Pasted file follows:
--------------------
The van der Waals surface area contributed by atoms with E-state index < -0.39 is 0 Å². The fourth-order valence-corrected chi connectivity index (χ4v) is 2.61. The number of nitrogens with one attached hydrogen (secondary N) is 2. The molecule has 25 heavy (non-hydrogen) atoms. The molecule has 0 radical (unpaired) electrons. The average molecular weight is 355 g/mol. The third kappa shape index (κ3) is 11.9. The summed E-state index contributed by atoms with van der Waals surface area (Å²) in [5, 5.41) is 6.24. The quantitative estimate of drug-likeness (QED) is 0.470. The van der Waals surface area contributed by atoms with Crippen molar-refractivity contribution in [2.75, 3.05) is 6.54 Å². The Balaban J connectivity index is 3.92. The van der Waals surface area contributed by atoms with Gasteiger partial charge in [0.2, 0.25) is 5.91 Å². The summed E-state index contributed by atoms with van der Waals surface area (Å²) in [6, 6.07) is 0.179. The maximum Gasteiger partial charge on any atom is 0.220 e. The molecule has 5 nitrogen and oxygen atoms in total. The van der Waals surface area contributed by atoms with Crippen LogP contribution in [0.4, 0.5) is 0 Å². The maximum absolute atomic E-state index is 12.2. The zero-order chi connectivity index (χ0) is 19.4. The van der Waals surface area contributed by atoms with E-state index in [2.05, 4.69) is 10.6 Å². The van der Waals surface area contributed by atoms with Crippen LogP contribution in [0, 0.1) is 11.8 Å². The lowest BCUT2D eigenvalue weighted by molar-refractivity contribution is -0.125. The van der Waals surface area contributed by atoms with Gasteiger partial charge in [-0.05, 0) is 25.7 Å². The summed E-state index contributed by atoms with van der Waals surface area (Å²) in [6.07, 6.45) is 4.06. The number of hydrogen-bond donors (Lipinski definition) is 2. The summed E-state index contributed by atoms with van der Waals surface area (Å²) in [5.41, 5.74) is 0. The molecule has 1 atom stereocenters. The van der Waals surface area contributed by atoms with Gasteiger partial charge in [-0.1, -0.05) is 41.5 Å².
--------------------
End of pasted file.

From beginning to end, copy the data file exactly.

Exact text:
The van der Waals surface area contributed by atoms with E-state index < -0.39 is 0 Å². The fourth-order valence-corrected chi connectivity index (χ4v) is 2.61. The number of nitrogens with one attached hydrogen (secondary N) is 2. The molecule has 25 heavy (non-hydrogen) atoms. The molecule has 0 radical (unpaired) electrons. The average molecular weight is 355 g/mol. The third kappa shape index (κ3) is 11.9. The summed E-state index contributed by atoms with van der Waals surface area (Å²) in [5, 5.41) is 6.24. The quantitative estimate of drug-likeness (QED) is 0.470. The van der Waals surface area contributed by atoms with Crippen molar-refractivity contribution in [2.75, 3.05) is 6.54 Å². The Balaban J connectivity index is 3.92. The van der Waals surface area contributed by atoms with Gasteiger partial charge in [0.2, 0.25) is 5.91 Å². The summed E-state index contributed by atoms with van der Waals surface area (Å²) in [6, 6.07) is 0.179. The maximum Gasteiger partial charge on any atom is 0.220 e. The molecule has 5 nitrogen and oxygen atoms in total. The van der Waals surface area contributed by atoms with Crippen LogP contribution in [0.4, 0.5) is 0 Å². The maximum absolute atomic E-state index is 12.2. The zero-order chi connectivity index (χ0) is 19.4. The van der Waals surface area contributed by atoms with E-state index in [2.05, 4.69) is 10.6 Å². The van der Waals surface area contributed by atoms with Crippen LogP contribution in [0, 0.1) is 11.8 Å². The lowest BCUT2D eigenvalue weighted by molar-refractivity contribution is -0.125. The van der Waals surface area contributed by atoms with Gasteiger partial charge in [-0.05, 0) is 25.7 Å². The summed E-state index contributed by atoms with van der Waals surface area (Å²) in [6.07, 6.45) is 4.06. The number of hydrogen-bond donors (Lipinski definition) is 2. The summed E-state index contributed by atoms with van der Waals surface area (Å²) in [5.41, 5.74) is 0. The molecule has 1 atom stereocenters. The van der Waals surface area contributed by atoms with Gasteiger partial charge in [-0.1, -0.05) is 41.5 Å².